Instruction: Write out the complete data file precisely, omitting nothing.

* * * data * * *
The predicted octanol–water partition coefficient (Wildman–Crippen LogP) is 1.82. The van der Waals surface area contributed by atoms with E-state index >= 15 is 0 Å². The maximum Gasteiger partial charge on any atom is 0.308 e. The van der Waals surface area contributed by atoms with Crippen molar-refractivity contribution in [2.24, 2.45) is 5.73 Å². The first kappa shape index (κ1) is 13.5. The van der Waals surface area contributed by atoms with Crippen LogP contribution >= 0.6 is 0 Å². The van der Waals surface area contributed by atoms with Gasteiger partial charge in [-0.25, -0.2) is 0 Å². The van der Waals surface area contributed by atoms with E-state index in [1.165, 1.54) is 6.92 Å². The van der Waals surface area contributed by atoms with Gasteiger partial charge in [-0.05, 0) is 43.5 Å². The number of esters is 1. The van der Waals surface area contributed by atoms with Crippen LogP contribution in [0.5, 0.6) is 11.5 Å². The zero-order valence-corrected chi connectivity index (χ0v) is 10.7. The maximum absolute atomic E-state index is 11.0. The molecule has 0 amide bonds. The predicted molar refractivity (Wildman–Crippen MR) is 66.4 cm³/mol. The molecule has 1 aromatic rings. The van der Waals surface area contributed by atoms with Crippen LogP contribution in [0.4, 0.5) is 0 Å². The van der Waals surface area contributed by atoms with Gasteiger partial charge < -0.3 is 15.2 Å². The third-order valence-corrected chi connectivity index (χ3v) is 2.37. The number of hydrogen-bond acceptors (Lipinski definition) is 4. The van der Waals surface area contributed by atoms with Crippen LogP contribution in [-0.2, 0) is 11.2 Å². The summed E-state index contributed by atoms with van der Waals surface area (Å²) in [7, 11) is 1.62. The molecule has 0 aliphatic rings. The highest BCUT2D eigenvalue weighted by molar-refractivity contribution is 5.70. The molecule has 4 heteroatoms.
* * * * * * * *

The predicted octanol–water partition coefficient (Wildman–Crippen LogP) is 1.82. The van der Waals surface area contributed by atoms with E-state index >= 15 is 0 Å². The maximum Gasteiger partial charge on any atom is 0.308 e. The van der Waals surface area contributed by atoms with Crippen molar-refractivity contribution in [2.24, 2.45) is 5.73 Å². The first kappa shape index (κ1) is 13.5. The van der Waals surface area contributed by atoms with Crippen LogP contribution >= 0.6 is 0 Å². The van der Waals surface area contributed by atoms with Gasteiger partial charge in [-0.25, -0.2) is 0 Å². The van der Waals surface area contributed by atoms with E-state index in [1.165, 1.54) is 6.92 Å². The van der Waals surface area contributed by atoms with Gasteiger partial charge in [-0.05, 0) is 43.5 Å². The number of esters is 1. The van der Waals surface area contributed by atoms with Crippen LogP contribution in [0.5, 0.6) is 11.5 Å². The zero-order valence-corrected chi connectivity index (χ0v) is 10.7. The maximum absolute atomic E-state index is 11.0. The molecule has 0 amide bonds. The predicted molar refractivity (Wildman–Crippen MR) is 66.4 cm³/mol. The molecule has 1 aromatic rings. The van der Waals surface area contributed by atoms with Crippen LogP contribution in [0.4, 0.5) is 0 Å². The van der Waals surface area contributed by atoms with Gasteiger partial charge < -0.3 is 15.2 Å². The third-order valence-corrected chi connectivity index (χ3v) is 2.37. The number of hydrogen-bond acceptors (Lipinski definition) is 4. The van der Waals surface area contributed by atoms with Crippen LogP contribution in [-0.2, 0) is 11.2 Å². The summed E-state index contributed by atoms with van der Waals surface area (Å²) in [7, 11) is 1.62. The molecule has 0 aliphatic rings. The highest BCUT2D eigenvalue weighted by molar-refractivity contribution is 5.70. The molecule has 4 heteroatoms.